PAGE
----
Former Europe minister Denis MacShane has written to one hundred senior MPs of all parties in a bid to safeguard the future of the Observer amid fears that the newspaper could be closed.
MacShane, Labour MP for Rotherham and former president of the NUJ, is urging colleagues to sign a letter addressed to the Scott Trust, which owns the Observer, urging it to keep the paper going.
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Guardian Media Group, which publishes the title, admitted that “all options” were under review earlier this month after a Sunday Times report suggested that it was considering closing the 218-year-old newspaper – the world’s oldest Sunday paper – as a way of safeguarding the business after it recorded an £89.8m annual losses.
Under the terms of the Scott Trust – GMG is committed to safeguarding the future of the journalism of The Guardian in perpetuity (but not The Observer, which has only been part of the group since 1993).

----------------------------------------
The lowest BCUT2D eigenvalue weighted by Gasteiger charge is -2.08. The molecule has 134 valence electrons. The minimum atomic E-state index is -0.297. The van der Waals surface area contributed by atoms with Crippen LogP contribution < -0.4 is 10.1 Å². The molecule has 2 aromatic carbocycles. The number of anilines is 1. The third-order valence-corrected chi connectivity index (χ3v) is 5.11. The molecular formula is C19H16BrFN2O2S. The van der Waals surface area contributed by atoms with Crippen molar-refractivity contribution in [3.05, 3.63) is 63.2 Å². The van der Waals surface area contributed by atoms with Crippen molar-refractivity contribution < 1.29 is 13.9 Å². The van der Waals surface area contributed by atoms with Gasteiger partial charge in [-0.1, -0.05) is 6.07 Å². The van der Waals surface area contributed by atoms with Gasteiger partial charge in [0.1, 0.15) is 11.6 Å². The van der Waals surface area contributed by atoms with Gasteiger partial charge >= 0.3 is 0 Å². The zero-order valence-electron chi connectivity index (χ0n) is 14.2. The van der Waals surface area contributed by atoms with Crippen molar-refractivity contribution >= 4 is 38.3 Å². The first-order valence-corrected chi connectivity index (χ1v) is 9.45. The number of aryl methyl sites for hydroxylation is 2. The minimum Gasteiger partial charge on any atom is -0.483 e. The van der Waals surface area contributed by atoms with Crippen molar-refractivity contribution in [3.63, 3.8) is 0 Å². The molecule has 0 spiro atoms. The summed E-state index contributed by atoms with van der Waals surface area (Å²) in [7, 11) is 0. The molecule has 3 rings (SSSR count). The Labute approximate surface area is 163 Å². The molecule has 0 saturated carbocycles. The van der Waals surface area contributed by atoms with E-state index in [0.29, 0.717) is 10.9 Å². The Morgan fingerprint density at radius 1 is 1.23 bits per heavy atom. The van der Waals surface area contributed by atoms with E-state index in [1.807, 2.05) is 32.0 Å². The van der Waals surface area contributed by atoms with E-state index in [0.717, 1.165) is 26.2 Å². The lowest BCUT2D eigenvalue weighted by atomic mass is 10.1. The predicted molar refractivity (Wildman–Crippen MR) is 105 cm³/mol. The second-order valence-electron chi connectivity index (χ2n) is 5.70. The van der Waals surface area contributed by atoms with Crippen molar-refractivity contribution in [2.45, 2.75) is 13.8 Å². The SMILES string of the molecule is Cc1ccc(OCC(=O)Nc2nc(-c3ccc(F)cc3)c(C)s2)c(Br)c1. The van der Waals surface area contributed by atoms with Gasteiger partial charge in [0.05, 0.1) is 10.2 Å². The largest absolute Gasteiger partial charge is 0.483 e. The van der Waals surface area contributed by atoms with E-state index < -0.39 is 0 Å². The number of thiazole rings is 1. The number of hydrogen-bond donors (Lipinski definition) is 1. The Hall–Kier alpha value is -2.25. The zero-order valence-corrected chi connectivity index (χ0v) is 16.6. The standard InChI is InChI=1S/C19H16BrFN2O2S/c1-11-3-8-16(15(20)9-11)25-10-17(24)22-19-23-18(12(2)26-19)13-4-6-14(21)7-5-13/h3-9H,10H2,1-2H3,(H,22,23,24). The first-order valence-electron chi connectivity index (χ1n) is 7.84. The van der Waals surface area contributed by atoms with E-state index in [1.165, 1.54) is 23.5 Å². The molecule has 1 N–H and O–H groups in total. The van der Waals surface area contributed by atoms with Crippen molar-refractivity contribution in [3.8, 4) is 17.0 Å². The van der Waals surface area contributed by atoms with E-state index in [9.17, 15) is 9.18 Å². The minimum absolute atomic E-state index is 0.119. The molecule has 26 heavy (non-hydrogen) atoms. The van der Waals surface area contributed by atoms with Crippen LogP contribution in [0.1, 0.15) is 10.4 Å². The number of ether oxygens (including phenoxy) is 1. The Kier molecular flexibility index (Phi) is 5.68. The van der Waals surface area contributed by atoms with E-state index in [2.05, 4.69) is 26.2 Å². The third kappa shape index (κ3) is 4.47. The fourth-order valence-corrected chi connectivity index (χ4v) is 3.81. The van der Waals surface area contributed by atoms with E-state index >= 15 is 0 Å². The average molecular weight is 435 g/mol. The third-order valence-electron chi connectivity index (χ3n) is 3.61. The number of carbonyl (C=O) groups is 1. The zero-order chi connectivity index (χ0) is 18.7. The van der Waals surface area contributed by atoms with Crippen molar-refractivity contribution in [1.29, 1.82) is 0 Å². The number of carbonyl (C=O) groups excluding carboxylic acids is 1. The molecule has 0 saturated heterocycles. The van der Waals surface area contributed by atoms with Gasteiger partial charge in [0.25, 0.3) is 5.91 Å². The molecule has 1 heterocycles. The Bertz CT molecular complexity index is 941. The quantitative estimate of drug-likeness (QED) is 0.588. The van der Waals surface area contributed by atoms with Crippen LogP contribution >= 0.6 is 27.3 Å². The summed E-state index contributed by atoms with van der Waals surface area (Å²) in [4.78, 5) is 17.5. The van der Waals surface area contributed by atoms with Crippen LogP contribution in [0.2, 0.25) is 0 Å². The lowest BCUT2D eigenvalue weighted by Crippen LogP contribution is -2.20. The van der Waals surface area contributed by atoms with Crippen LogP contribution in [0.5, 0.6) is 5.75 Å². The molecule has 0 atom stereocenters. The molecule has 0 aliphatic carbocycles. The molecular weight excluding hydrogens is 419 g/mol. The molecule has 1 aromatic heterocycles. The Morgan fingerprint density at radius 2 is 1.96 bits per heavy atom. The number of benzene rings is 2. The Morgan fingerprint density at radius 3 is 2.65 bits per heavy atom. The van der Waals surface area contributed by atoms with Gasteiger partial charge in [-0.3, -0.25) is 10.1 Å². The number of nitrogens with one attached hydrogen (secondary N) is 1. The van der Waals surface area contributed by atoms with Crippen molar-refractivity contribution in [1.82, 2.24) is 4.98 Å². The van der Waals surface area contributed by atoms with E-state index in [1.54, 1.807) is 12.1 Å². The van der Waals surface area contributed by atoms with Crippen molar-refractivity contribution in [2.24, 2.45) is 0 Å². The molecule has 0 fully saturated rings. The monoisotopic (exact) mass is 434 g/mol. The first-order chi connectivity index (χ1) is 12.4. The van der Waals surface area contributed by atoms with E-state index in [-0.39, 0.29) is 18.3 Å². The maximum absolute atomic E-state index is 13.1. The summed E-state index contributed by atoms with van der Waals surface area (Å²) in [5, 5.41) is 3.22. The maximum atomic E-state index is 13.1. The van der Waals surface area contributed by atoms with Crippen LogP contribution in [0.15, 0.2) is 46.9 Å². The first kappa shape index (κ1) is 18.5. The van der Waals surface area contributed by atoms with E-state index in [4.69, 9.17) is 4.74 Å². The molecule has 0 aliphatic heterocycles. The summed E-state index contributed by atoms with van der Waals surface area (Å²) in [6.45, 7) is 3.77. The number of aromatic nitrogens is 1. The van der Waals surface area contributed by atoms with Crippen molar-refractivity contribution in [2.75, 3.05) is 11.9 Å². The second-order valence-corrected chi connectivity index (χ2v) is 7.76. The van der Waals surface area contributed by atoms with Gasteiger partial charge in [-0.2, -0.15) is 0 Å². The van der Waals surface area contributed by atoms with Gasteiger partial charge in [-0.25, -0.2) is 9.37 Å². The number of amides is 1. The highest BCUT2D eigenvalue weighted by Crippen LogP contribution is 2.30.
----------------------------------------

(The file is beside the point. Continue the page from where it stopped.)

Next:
Carolyn McCall, chief executive of GMG, said despite a £20 million cost savings programme at national newspapers division Guardian News and Media heavy losses would continue this year.
MacShane told Press Gazette: “As a former NUJ president and an occasional contributor to the Observer I don’t want it to disappear and another tranche of our best journalists scurrying to find work in PR or learning about Job Seekers Allowance.
“The Observer is part of the very fabric of our parliamentary democracy. No European country, nor the US, has a paper like it. I hope MPs of all shades of opinion do write and say the Observer should not die.”
Guardian and Observer staff were told earlier this year that management was considering a range of cost-saving options as part of a three-year strategy.
A number of journalists from the Observer told Press Gazette yesterday they believed the paper would survive in some form but feared that it would be a slimmed down version without an extensive range of magazines or supplements.
A spokesman for GMG said: “Guardian News & Media is conducting a careful and thorough review of all its operations. No decisions have been taken, and we will not comment on speculation until we are in a position to talk to our staff about the outcome of the review.”